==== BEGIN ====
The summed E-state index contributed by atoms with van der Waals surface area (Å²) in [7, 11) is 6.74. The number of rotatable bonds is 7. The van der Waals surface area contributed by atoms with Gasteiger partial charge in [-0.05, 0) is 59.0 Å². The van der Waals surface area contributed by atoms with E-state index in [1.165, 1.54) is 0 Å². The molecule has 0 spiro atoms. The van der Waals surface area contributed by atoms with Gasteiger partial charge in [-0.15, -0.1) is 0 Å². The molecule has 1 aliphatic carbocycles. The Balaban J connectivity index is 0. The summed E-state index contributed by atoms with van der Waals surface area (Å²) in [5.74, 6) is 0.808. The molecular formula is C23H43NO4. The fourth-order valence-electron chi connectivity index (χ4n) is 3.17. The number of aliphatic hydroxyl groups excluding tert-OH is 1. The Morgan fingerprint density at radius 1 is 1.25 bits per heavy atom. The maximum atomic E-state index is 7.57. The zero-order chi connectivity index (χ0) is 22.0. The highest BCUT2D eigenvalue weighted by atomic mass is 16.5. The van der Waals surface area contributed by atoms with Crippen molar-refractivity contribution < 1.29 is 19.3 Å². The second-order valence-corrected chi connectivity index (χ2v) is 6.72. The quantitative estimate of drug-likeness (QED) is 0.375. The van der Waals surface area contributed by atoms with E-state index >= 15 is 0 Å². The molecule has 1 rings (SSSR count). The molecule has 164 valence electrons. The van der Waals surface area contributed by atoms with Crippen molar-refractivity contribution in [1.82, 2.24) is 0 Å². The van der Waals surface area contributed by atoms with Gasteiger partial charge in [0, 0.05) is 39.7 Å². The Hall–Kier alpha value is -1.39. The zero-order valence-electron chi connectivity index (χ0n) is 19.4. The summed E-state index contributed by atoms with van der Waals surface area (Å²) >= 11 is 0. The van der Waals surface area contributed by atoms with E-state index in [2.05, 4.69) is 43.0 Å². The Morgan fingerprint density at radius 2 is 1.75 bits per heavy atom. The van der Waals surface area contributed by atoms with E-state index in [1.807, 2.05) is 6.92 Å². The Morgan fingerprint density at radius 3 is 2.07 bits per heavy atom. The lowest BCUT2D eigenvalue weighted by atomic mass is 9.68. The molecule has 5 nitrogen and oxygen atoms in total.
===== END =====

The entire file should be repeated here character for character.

The summed E-state index contributed by atoms with van der Waals surface area (Å²) in [7, 11) is 6.74. The number of rotatable bonds is 7. The van der Waals surface area contributed by atoms with Gasteiger partial charge in [-0.05, 0) is 59.0 Å². The van der Waals surface area contributed by atoms with E-state index in [1.165, 1.54) is 0 Å². The molecule has 0 spiro atoms. The van der Waals surface area contributed by atoms with Gasteiger partial charge in [-0.15, -0.1) is 0 Å². The molecule has 1 aliphatic carbocycles. The Balaban J connectivity index is 0. The summed E-state index contributed by atoms with van der Waals surface area (Å²) in [5.74, 6) is 0.808. The molecular formula is C23H43NO4. The fourth-order valence-electron chi connectivity index (χ4n) is 3.17. The number of aliphatic hydroxyl groups excluding tert-OH is 1. The Morgan fingerprint density at radius 1 is 1.25 bits per heavy atom. The maximum atomic E-state index is 7.57. The zero-order chi connectivity index (χ0) is 22.0. The highest BCUT2D eigenvalue weighted by atomic mass is 16.5. The van der Waals surface area contributed by atoms with Crippen molar-refractivity contribution < 1.29 is 19.3 Å². The second-order valence-corrected chi connectivity index (χ2v) is 6.72. The quantitative estimate of drug-likeness (QED) is 0.375. The van der Waals surface area contributed by atoms with E-state index >= 15 is 0 Å². The molecule has 1 rings (SSSR count). The molecule has 164 valence electrons. The van der Waals surface area contributed by atoms with Crippen molar-refractivity contribution in [1.82, 2.24) is 0 Å². The van der Waals surface area contributed by atoms with Gasteiger partial charge in [0, 0.05) is 39.7 Å². The Hall–Kier alpha value is -1.39. The zero-order valence-electron chi connectivity index (χ0n) is 19.4. The summed E-state index contributed by atoms with van der Waals surface area (Å²) >= 11 is 0. The van der Waals surface area contributed by atoms with E-state index in [2.05, 4.69) is 43.0 Å². The Morgan fingerprint density at radius 2 is 1.75 bits per heavy atom. The van der Waals surface area contributed by atoms with E-state index in [1.807, 2.05) is 6.92 Å². The Morgan fingerprint density at radius 3 is 2.07 bits per heavy atom. The lowest BCUT2D eigenvalue weighted by atomic mass is 9.68. The molecule has 5 nitrogen and oxygen atoms in total.